You’re a startup founder. You know you need to have a “data play” (or worse, “AI play”). Investors and clients are asking about machine learning (or worse, deep learning). The question is no longer why, but when.
So, you hire your first data scientist. A fresh graduate (those with industry experience are too expensive and hard to recruit). They have a PhD (so you can nonchalantly drop ‘I have my best PhDs looking into this’ in the conversation with potential clients and VCs.) They‘re excited about doing machine learning — and so are you. This is going to rock!
Your data scientist starts, ready to take your data and build models from it, just like you agreed. Back in academia, they were working with datasets that several generations of grad students have been using. They’re not naive, though — they know this time around they’ll have to create their own. No problem! Your startup has a year worth of logs in S3, ready to be mined and used as training data.
There’s no infrastructure for data analysis, so everything has to be done from scratch. Your data scientist is trying to install various tools incompatible with your stack or architecture and, for now, is doing one-off log parsing to answer every question. The engineering team doesn’t feel it’s safe to give them prod access so they provide an offline copy of your database.
There! you say to the data scientist. You have access to all the data you need!
Except… data in that offline database is, by design, not structured in a way that’s easy to analyze or combine with the data in the logs. Values don’t make sense or are missing for weeks at a time, the only events instrumented are those relevant to the ops team, and even the simplest query takes forever to run.
Everybody is frustrated .
The data scientist wanted to work on machine learning — those elegant algorithms they spent their career thinking and publishing about. Yes, they expected to put some effort into gathering and cleaning data — but they didn’t expect it to be so complex and messy, with so much missing or hard to access. They didn’t expect to spend so much time in meetings or Slack with questions about how the data was gathered and what, exactly, is in that json blob. They didn’t expect the rest of the company to care so little about how each redesign messes up month to month comparisons. They didn’t realize nobody logged all the options a user saw before they clicked, nor the version of the UI at the time, so that one year of training data is not exactly usable.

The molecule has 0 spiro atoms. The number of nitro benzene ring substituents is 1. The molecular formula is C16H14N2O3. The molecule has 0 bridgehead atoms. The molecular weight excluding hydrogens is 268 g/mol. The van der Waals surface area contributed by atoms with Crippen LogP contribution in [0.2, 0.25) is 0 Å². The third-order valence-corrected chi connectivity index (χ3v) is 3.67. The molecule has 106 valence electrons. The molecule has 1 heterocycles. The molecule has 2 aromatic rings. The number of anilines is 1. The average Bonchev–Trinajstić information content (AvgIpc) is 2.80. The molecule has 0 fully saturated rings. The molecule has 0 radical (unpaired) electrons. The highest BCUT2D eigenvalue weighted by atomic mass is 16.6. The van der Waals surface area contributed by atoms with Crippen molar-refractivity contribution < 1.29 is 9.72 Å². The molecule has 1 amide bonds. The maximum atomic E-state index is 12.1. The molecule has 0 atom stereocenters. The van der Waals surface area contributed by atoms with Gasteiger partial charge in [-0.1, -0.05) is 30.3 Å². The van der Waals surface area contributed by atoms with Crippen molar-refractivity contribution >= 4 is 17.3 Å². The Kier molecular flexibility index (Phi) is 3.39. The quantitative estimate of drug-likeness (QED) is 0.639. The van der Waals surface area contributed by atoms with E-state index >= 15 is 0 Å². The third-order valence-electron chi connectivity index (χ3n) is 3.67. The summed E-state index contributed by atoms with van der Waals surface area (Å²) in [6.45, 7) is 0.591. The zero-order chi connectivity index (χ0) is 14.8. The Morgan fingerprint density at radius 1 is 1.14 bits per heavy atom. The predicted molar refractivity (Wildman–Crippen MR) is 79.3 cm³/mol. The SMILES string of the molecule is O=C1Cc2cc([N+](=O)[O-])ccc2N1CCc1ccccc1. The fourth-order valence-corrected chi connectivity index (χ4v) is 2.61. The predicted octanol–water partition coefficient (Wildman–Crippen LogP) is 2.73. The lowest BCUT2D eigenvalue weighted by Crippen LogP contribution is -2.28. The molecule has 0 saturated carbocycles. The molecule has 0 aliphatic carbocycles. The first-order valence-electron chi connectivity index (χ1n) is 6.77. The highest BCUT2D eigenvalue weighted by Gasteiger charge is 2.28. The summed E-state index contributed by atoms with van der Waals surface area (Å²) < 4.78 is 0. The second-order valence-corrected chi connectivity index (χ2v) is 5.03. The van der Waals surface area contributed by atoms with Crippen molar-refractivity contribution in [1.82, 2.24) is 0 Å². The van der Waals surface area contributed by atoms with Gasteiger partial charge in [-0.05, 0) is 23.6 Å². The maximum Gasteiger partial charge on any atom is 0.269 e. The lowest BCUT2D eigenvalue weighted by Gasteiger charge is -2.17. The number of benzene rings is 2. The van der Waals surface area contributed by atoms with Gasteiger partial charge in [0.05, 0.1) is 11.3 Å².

You hired a data scientist to work on machine learning. They’ve been warned about spending 80% of their time cleaning data. That sounds like a distant dream now. Instead, they spend 80% of their time begging for data to be created, accessed, moved, or explained. They’re spending the other 20% lobbying for data science-friendly tools, security policies, and infrastructure, or looking for a new job.
The engineering team is frustrated, too. They have to take time away from their own work to do a ton of thankless grunt work for the scientist who sits around, does nothing useful and still manages to constantly complain about the data not being good enough.
You, the founder, are even more frustrated. It’s been 2 months, and the data scientist didn’t even produce a decent dashboard, much less the magic machine learning everybody keeps raving about. Plus, they seem like a bad culture fit, slowing everybody else down for no reason. Deep down, you start suspecting machine learning is snake oil and AI is just hype.
You keep this to yourself, though, and tell your investors and clients about your AI play and your crazy smart PhD data scientist who’s super excited to work on machine learning any day now.
If you’re wondering how to avoid this painful but too frequent scenario, here’s the Quora answer that inspired this post : “What are the challenges of building a data team at a startup?”.